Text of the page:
Match Stats/Report - Agassi vs Connors, US Open quarter-final, 1988

Waspsting

Hall of Fame
Andre Agassi beat Ivan Jimmy Connors 6-2, 7-6(6), 6-1 in the US Open quarter-final, 1988 on hard court

Agassi, who was 18, would go onto lose in the semis to Ivan Lendl and finish the year ranked 3

Agassi won 112 points, Connors 83

Serve Stats
Agassi...
- 1st serve percentage (53/83) 64%
- 1st serve points won (41/53) 77%
- 2nd serve points won (15/30) 50%
- Aces 4, Service Winners 4
- Double Faults 1
- Unreturned Serve Percentage (24/83) 29%

Connors...
- 1st serve percentage (77/112) 69%
- 1st serve points won (37/77) 48%
- 2nd serve points won (19/35) 54%
- Aces 1 (1 second serve), Service Winners 1
- Double Faults 1
- Unreturned Serve Percentage (15/112) 13%


Serve Patterns
Agassi served...
- to FH 49%
- to BH 51%


Connors
served....
- to FH 17%
- to BH 83%


Return Stats
Agassi made...
- 96 (22 FH, 74 BH), including 6 runaround FHs
- 3 Winners (2 FH, 1 BH), including 1 runaround FH
- 13 Errors, comprising...
- 2 Unforced (2 FH), including 1 runaround FH attempt
- 11 Forced (1 FH, 10 BH)
- Return Rate (96/111) 86%

Connors made...
- 58 (30 FH, 28 BH), including 3 return-aproaches
- 2 Winners (1 FH, 1 BH)
- 16 Errors, comprising...
- 4 Unforced (1 FH, 3 BH), including 1 return-approach attempt
- 12 Forced (7 FH, 5 BH)
- Return Rate (58/82) 71%

Break Points
Agassi 6/16 (9 games)
Connors 2/6 (4 games)

Winners
(including returns, excluding serves)
Agassi 28 (7 FH, 17 BH, 1 FHV, 3 OH)
Connors 23 (4 FH, 6 BH, 3 FHV, 6 BHV, 4 OH)

Agassi's FHs - 4 dtl (2 returns), 1 dtl/inside-out, 1 inside-out and lob
- BHs - 4 cc (1 return, 1 pass), 10 dtl (3 passes), 2 drop shots and 1 running-down-drop-shot at net
- 1 OH was not a net point

Connors' FHs - 2 cc (1 pass), 1 dtl and 1 net chord dribbler return
- BHs - 1 cc return, 2 dtl and 3 inside-out

Errors
(excluding serves and returns)
Agassi 44
- 27 Unforced (8 FH, 18 BH, 1 FHV)
- 17 Forced (7 FH, 10 BH)
- Unforced Error Forcefulness Index 44.1

Connors 59
- 39 Unforced (18 FH, 21 BH)
- 20 Forced (7 FH, 11 BH, 1 FHV, 1 BHV)
- Unforced Error Forcefulness Index 46.2

(Note 1: All 1/2 volleys refer to such shots played at net. 1/2 volleys played from other parts of the court are included within relevant groundstroke numbers)

(Note 2: the Unforced Error Forcefulness Index is an indicator of how aggressive the average UE was. The numbers presented for these two matches are keyed on 4 categories - 20 defensive, 40 neutral, 50 attacking and 60 winner attempt)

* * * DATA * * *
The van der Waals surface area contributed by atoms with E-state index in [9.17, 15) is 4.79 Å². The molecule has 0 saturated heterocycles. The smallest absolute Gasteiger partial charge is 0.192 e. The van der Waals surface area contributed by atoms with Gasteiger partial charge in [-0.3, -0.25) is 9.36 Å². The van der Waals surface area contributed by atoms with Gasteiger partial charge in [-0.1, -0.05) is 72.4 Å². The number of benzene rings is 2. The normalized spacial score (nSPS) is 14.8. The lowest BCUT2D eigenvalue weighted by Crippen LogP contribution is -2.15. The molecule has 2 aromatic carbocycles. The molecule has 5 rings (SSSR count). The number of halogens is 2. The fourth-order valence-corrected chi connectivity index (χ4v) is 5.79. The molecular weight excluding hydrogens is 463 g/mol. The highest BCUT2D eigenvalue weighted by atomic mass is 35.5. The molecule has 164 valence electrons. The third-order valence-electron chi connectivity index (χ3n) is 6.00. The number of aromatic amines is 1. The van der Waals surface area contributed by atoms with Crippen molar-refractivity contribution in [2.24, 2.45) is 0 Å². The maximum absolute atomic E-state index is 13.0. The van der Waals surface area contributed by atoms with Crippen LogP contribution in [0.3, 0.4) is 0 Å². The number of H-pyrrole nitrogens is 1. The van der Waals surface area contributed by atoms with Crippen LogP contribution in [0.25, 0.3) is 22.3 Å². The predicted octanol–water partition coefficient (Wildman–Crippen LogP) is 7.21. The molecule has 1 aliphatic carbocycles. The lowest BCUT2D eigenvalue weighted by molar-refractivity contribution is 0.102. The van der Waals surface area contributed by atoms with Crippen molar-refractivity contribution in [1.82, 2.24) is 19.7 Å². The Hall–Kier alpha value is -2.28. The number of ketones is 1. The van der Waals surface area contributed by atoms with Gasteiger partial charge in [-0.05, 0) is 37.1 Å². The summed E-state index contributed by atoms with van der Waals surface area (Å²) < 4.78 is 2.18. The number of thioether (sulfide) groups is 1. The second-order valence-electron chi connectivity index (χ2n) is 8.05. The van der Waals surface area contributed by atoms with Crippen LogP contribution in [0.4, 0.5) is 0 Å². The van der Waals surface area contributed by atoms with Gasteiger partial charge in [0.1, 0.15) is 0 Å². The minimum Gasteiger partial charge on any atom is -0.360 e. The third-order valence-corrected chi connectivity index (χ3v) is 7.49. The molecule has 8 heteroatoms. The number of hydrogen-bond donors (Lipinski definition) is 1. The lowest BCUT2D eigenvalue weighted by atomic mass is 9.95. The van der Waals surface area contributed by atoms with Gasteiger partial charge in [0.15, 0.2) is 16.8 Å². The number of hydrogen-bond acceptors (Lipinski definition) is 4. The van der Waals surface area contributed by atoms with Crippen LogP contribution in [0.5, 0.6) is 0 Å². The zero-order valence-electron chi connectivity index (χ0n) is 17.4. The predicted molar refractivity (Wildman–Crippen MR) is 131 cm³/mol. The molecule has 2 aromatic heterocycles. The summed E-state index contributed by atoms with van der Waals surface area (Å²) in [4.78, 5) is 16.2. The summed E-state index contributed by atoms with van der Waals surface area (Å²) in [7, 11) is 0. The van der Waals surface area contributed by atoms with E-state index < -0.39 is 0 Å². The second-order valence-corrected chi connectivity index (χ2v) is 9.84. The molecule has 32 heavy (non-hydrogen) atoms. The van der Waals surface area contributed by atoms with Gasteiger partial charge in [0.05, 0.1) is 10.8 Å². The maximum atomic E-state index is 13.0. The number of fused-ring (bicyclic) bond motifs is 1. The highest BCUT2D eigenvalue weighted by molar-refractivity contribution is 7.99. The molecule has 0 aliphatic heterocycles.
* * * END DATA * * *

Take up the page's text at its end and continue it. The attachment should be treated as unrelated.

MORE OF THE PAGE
Net Points & Serve-Volley
Agassi was...
- 8/10 (80%) at net

Connors was...
- 21/30 (70%) at net, with...
- 3/3 return-approaching
- 1/2 forced back

Match Report
A lively and entertaining baseline encounter though its clear Agassi is in the drivers seat throughout.

In the first and third set, it's obviously clear but even in the second (which Agassi wins 8-6 in the tiebreak), its clear (Agassi serves 34 points in the set, Connors 59)

Serve & Return
Connors' numbers look normal for him. Serving at 69%, 48% first serves won, 54% second, 13% unreturned serves

But this is the best I've seen Connors serve. Normally, he just serves safely into the box. Here, he's at or near lines. Agassi usually has to return from well out in the doubles alley or has to move to cover the ball down the T. Of power, Connors serves about as hard as he can (which isn't much) but he placement is excellent. I think he overdid the targeting the BH return though (serves 83% there)

Primarily credit to Agassi's returning then. Moves well to cover the ball, with excellent footwork. Footwork isn't an area where Agassi was notably strong, but here (both in return and on play), its a feature of his game

Agassi has a couple of different serves. 1 is the one he used almost all his career. The other is reminiscent of McEnroe... back slightly turned to opponent and a swivelling action (less extreme than Mac). He plays around with his serving positions as well and serves out wide to the ad court from a position near the sideline. This enhances the angle - and forces Connors to return from well out the court

And Agassi serves well, more powerful than Connors though generally not as well placed. Powerful enough that Connors isn't able to utilize the wide serving angles of Agassi to return with point ending force (Agassi's movement in play has something to do with this also)

By the third set, Connors looks tired and perhaps disappointed in losing the tiebreak. He tries to serve extra big and can get just 16/30 first serves in (which is low for him). He misses 8 first serves in a row... possibly a personal worst for him. Agassi also serves hardest in the third, with 10/21 serves unreturned (including 2 aces and all 4 of his service winners)… Connors' weariness probably plays a role in this too

Baseline, Net Play & Movement
Baseline play makes up the bulk of the action

Its lively stuff, both player mixing up directions and running the other from side to side. Connors is still quick and is mostly up to it... his defence and retrieving is commendable. Agassi is faster still (and has to do less of it, for more often than not he's dictating). A feature of the young Agassi's play, though he slowed down relatively early in his career

In the minority stationary rallies, Agassi uncharacteristically seems to prefer going FH cc against the Connors BH cc.... Agassi tends to get the better of these plays. And the stats are mildly suggesting it was a good move (Agassi has 16 BH UEs to 8 on the FH)

Connors is about equally reliable across wings (18 FH UEs, 21 BH). There are plenty of forced errors from baseline rallies, which I imagine was still fairly unusual in 1988?

The UEFI is contradicting my perception of play (Connors 46.2, Agassi 44.1). Agassi's 'normal' groundstoke is more aggressive than Connors, who throws in a fair few neutral type shots, or those scoop defensive ones he does. Or it could be showing that Agassi just missed fewer attacking shots than Connors.... but I would have expected Agassi to have a higher score than Connors on this